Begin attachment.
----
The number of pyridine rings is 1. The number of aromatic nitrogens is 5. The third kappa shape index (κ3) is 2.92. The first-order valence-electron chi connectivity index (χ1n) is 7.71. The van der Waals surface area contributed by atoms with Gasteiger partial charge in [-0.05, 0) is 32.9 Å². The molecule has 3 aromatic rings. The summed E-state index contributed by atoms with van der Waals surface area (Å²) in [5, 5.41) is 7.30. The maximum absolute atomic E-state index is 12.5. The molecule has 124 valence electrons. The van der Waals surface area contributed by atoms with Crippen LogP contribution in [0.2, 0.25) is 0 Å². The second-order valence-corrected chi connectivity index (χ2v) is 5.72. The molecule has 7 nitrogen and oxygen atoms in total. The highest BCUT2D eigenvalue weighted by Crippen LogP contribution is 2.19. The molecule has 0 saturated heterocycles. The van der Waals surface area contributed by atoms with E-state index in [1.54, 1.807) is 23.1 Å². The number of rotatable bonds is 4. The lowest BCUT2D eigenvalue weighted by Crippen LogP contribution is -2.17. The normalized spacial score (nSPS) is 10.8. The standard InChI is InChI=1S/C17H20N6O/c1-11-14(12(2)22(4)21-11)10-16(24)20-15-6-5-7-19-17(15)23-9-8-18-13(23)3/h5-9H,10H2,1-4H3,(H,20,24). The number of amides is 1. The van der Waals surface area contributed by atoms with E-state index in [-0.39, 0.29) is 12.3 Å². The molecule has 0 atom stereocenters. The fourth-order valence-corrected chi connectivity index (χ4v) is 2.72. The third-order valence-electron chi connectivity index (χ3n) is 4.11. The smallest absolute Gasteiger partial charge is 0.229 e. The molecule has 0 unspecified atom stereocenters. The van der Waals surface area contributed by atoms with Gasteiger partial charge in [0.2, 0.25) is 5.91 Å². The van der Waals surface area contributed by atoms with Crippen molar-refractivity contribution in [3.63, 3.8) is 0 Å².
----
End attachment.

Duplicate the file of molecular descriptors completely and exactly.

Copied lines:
The number of pyridine rings is 1. The number of aromatic nitrogens is 5. The third kappa shape index (κ3) is 2.92. The first-order valence-electron chi connectivity index (χ1n) is 7.71. The van der Waals surface area contributed by atoms with Gasteiger partial charge in [-0.05, 0) is 32.9 Å². The molecule has 3 aromatic rings. The summed E-state index contributed by atoms with van der Waals surface area (Å²) in [5, 5.41) is 7.30. The maximum absolute atomic E-state index is 12.5. The molecule has 124 valence electrons. The van der Waals surface area contributed by atoms with Crippen LogP contribution in [0.2, 0.25) is 0 Å². The second-order valence-corrected chi connectivity index (χ2v) is 5.72. The molecule has 7 nitrogen and oxygen atoms in total. The highest BCUT2D eigenvalue weighted by Crippen LogP contribution is 2.19. The molecule has 0 saturated heterocycles. The van der Waals surface area contributed by atoms with E-state index in [1.54, 1.807) is 23.1 Å². The number of rotatable bonds is 4. The lowest BCUT2D eigenvalue weighted by Crippen LogP contribution is -2.17. The normalized spacial score (nSPS) is 10.8. The standard InChI is InChI=1S/C17H20N6O/c1-11-14(12(2)22(4)21-11)10-16(24)20-15-6-5-7-19-17(15)23-9-8-18-13(23)3/h5-9H,10H2,1-4H3,(H,20,24). The number of amides is 1. The van der Waals surface area contributed by atoms with E-state index in [-0.39, 0.29) is 12.3 Å². The molecule has 0 atom stereocenters. The fourth-order valence-corrected chi connectivity index (χ4v) is 2.72. The third-order valence-electron chi connectivity index (χ3n) is 4.11. The smallest absolute Gasteiger partial charge is 0.229 e. The molecule has 0 unspecified atom stereocenters. The van der Waals surface area contributed by atoms with Gasteiger partial charge in [0.2, 0.25) is 5.91 Å². The van der Waals surface area contributed by atoms with Crippen molar-refractivity contribution in [3.63, 3.8) is 0 Å².